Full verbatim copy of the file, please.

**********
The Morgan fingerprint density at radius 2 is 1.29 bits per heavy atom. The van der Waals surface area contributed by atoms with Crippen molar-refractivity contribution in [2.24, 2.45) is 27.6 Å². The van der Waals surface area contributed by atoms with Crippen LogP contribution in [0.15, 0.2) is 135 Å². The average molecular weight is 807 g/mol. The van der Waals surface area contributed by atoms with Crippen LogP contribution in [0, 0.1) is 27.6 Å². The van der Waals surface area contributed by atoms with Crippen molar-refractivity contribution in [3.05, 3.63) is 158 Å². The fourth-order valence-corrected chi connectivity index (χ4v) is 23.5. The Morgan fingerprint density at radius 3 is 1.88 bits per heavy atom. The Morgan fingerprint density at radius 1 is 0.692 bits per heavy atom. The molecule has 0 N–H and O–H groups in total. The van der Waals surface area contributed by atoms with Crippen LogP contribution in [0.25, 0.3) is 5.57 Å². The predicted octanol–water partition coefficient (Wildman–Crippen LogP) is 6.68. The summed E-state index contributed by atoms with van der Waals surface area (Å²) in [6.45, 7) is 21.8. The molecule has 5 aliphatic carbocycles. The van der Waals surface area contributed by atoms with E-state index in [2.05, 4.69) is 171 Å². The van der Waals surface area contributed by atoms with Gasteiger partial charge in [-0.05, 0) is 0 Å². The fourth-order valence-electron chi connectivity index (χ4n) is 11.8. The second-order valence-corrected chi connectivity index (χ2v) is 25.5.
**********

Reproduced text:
The Morgan fingerprint density at radius 2 is 1.29 bits per heavy atom. The van der Waals surface area contributed by atoms with Crippen molar-refractivity contribution in [2.24, 2.45) is 27.6 Å². The van der Waals surface area contributed by atoms with Crippen LogP contribution in [0.15, 0.2) is 135 Å². The average molecular weight is 807 g/mol. The van der Waals surface area contributed by atoms with Crippen LogP contribution in [0, 0.1) is 27.6 Å². The van der Waals surface area contributed by atoms with Crippen molar-refractivity contribution in [3.05, 3.63) is 158 Å². The fourth-order valence-corrected chi connectivity index (χ4v) is 23.5. The Morgan fingerprint density at radius 3 is 1.88 bits per heavy atom. The Morgan fingerprint density at radius 1 is 0.692 bits per heavy atom. The molecule has 0 N–H and O–H groups in total. The van der Waals surface area contributed by atoms with Crippen LogP contribution in [0.25, 0.3) is 5.57 Å². The predicted octanol–water partition coefficient (Wildman–Crippen LogP) is 6.68. The summed E-state index contributed by atoms with van der Waals surface area (Å²) in [6.45, 7) is 21.8. The molecule has 5 aliphatic carbocycles. The van der Waals surface area contributed by atoms with E-state index in [2.05, 4.69) is 171 Å². The van der Waals surface area contributed by atoms with Gasteiger partial charge in [-0.05, 0) is 0 Å². The fourth-order valence-electron chi connectivity index (χ4n) is 11.8. The second-order valence-corrected chi connectivity index (χ2v) is 25.5.